I just realized why pigs used to be worshipped for their fertility! My sow farrowed for the second time since I've had her - a litter of 7 strong healthy babies. 7 weeks ago my other sow farrowed - 5 babies all huge now compared to the newborns. The gilt from the one sow's first litter was bred by her brother (didn't separate them in time) and is pregnant, as is the other piglet we got at an auction. They'll be big enough by the time they give birth that they should have no problems delivering their litters. Thankfully the first litters are small - around 2 usually.
If the large sows have an average of 8 per litter, and 2 litters a year, and we keep the one piglet we bought so she'll grow up and do the same, that's 48 baby pigs per year, plus the ones their daughters have before they're butchering age, add in another 8 - 12, assuming we keep around 8/year and sell the rest (going price for pot belly pigs is $50 each). Selling the extra 50 pigs per year gives us around $2500/year, which more than pays for feed and fencing, and the 8 per year we keep to eat will provide around 400 lbs of meat, at around 50 lbs per pig. Feed costs are around one and a half 50 lb bags of oats a month at $22/bag plus a bag of sow chow per litter to keep the mothers in good condition at $14/bag = around $480/year on feed.
Of course there's labor - I pick the wormy apples for the pigs and in the fall gather acorns and hickory nuts. And I have to refill their swimming pools daily. But also fun - baby pigs are really funny as they wrestle and try to knock each other over. Also the pigs' labor - they clear new garden areas for me in the winter and fertilize them also. I could charge for lending out the boar but I do it as a public service as long as the people are nice. The value of networking with local farmers is priceless.
I'm tossing around the idea of lending piglets out to local agrotourism farms so they can have another attraction for people who visit - most have "off" produce they can feed the piglets so would have to spend very little on feed, maybe one bag of oats total. When the piglets get big they can swap them out for new little ones if they like, since I'll have new litters every 6 months. Then I get my pigs fed for free and they benefit by having another attraction to draw in customers. I could probably hang a sign on the pens saying I've got more of the same for sale if anyone wants to buy them from me.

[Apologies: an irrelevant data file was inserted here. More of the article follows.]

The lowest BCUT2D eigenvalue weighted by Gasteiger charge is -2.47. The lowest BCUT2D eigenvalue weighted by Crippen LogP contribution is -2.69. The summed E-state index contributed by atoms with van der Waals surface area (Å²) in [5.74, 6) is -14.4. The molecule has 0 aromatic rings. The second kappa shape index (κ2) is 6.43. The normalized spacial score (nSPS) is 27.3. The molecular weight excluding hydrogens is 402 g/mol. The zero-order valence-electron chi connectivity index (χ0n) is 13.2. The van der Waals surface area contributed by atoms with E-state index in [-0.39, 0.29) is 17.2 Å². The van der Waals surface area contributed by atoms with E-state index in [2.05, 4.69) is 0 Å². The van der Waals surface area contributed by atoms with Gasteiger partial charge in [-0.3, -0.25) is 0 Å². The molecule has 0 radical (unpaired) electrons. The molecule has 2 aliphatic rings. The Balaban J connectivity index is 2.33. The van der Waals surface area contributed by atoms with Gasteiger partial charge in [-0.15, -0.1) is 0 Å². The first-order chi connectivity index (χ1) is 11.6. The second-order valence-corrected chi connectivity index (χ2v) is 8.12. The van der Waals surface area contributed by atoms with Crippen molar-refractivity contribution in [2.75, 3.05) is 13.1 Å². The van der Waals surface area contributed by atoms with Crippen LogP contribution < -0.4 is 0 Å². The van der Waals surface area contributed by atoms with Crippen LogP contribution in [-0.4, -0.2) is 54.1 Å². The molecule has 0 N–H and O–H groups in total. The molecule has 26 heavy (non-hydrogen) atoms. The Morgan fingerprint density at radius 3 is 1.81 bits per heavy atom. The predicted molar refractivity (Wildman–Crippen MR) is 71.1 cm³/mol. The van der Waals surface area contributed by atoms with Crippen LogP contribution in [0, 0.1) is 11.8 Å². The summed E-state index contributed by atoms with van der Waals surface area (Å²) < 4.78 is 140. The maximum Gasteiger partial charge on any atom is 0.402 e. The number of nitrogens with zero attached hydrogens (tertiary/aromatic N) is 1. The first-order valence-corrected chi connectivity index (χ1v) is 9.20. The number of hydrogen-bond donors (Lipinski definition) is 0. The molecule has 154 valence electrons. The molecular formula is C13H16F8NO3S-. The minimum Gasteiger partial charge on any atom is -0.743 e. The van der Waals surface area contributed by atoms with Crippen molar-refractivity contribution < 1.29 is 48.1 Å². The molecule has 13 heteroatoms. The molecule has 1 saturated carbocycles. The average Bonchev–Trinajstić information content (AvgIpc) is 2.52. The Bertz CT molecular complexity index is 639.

To share the abundance I'm offering one breeding pair of piglets (i.e. one barrow and one gilt) for free to the first person who asks for them and can pick them up when the gilt is ready (just born two days ago so will be ready in 6 weeks, on August 22. The barrow is 7 weeks old, from a different mother.
Very generous of you Renate! Looking forward to the day I can raise some pigs. Funny we have on this thread one posting from Kentucky and another from Maine. I'm looking at properties in both states and trying to decide where I will land!
I really can't say enough good things about Kentucky - beautiful state, nice mild seasons, plentiful rainfall evenly distributed through the year, great for growing grass, and many, many homesteader types.
I think both states are beautiful and have affordable land and offer good prospects to people interested in returning to the land. They each have their strengths from my perspective.
Maine appeals to me for its affordable land, low population density, low crime rate, hunting and fishing, proximity to the coast, and what seems to be a strong local and organic food movement. The harsh winters are a factor but I figured it would help to stay in the coastal region and I could extend my growing season a bit with the help of some man made structure.
Kentucky appeals to me for affordable land, fantastic deer hunting, mild climate, low property taxes, and closer proximity to family.
In either case I've found it a bit of a challenge to figure out what regions to look at for quality soil. I found an online soil map of Kentucky and it seems like any bottom land is prime farmland and hilly areas not so much. Not sure how much weight I should give that. Any suggestions for areas to look at and areas to avoid in both states would be welcome.
Renate, what breed of pigs do you raise? How long have you been at this?
My sows are pot belly, as was the boar that was the father of these two litters, but I found a male piglet that is part Tamworth and part pot belly (he's shaped like a Tamworth but is pot belly size). He'll be the father of my future generations.
I've only been raising them about a year now, I'm still learning a lot.
For permaculture I'd stay away from the river bottoms - too much flood potential. The hillsides are still fertile, and using permaculture methods you should be able to grow a LOT on the hills, as long as they aren't too steep. Have you seen Geoff Lawton's "Property Purchase Checklist" video? Very good information there! Also be aware that cell phone coverage is iffy in the hills in a lot of areas, so if that's important to you, be sure to check it before putting in an offer!